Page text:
I came across the concept of 'V mixing' (my own term for this) via multiple sources. The most significant was my hands-on experience of using the Waves plug-in Vitamin, a multi-band effect that allows for width control of adjustable frequency bands. A screenshot of the plug-in is shown below:
Another is from what I noticed listening to music at home, how mixing engineers nowadays pan different instruments. As the diagram below (left) illustrates, instruments with significantly more low-frequency content tend to be mixed in the center position, or mono, and instruments that tend to higher frequencies are panned more extremely. Notice the kick, bass and snare in the middle, and the guitars, violins and cymbals spread throughout the stereo field.
The combination of frequency width control (Vitamin) and panning will give you 'V mixing.' The right diagram shows, very basically, how a spectrum would look in a stereo/frequency field. Lower frequencies will range from mono to low width, and higher frequencies will feature more width.
Contrary to what I believed, the researchers at AES found that the theory that higher frequency content is mixed wider, was false:
"Another assumption that was proven false was that the higher the frequency content the wider the pan position might be...It seems that other than low-frequency content (be-low 200Hz) everything is open to wide panning"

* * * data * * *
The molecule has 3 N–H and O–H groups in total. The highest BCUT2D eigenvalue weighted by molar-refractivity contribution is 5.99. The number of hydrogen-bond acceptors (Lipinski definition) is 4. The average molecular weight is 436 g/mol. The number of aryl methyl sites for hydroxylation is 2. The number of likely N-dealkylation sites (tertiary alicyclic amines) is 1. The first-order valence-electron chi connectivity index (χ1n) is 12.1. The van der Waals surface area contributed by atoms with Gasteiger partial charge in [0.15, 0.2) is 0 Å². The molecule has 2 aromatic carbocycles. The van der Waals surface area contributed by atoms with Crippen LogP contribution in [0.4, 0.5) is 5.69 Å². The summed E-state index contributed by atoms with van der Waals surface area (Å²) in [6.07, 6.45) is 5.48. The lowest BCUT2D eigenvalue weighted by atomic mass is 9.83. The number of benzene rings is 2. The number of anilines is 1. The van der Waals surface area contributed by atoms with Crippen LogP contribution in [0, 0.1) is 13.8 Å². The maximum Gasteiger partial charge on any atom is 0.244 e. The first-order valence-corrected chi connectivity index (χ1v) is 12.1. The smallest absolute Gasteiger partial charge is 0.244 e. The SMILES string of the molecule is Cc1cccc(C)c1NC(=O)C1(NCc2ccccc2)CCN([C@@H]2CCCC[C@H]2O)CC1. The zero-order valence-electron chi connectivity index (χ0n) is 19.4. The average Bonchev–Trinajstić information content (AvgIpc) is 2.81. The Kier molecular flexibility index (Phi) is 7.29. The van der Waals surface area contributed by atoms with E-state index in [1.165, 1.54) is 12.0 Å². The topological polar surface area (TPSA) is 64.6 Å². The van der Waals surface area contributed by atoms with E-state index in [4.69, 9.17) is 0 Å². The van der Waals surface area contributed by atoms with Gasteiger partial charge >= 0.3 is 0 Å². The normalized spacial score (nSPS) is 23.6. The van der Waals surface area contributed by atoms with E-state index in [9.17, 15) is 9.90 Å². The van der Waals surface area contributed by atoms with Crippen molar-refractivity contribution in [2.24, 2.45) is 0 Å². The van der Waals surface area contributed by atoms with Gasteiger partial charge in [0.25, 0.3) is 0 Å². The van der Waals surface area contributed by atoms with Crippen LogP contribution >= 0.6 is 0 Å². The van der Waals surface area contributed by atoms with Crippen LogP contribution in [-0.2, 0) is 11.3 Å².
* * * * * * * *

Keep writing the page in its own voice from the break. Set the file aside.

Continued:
- Source: Pedro Pestana and Joshua D. Reiss, Intelligent audio production strategies informed by best practices, 2014. pg. 4. (Click HERE)
Since the AES researchers mostly used 'top100 charts' music, which I stay far away from, I find it likely that 'my kind of music' (metal, rock, blues) differs from popular music (and any denomination of it: HipHop, etc.) in its mixing aesthetic/s.
"In a heavy rock piece with distorted guitars, depth is key. The sense of space is important not only for creating a soundstage, but also to create a sense of pressure for the aggressive guitars. To help reinforce the sense of depth, a mastering engineer can apply Mid/Side EQ and boost the high shelf on the sides slightly. This will increase the sense of space without altering the most important centered sounds, such as the vocal."
- Source: https://www.izotope.com/en/community/blog/tips-tutorials/2014/06/mastering-for-different-musical-genres/
Song: Original composition called 'Fragment.'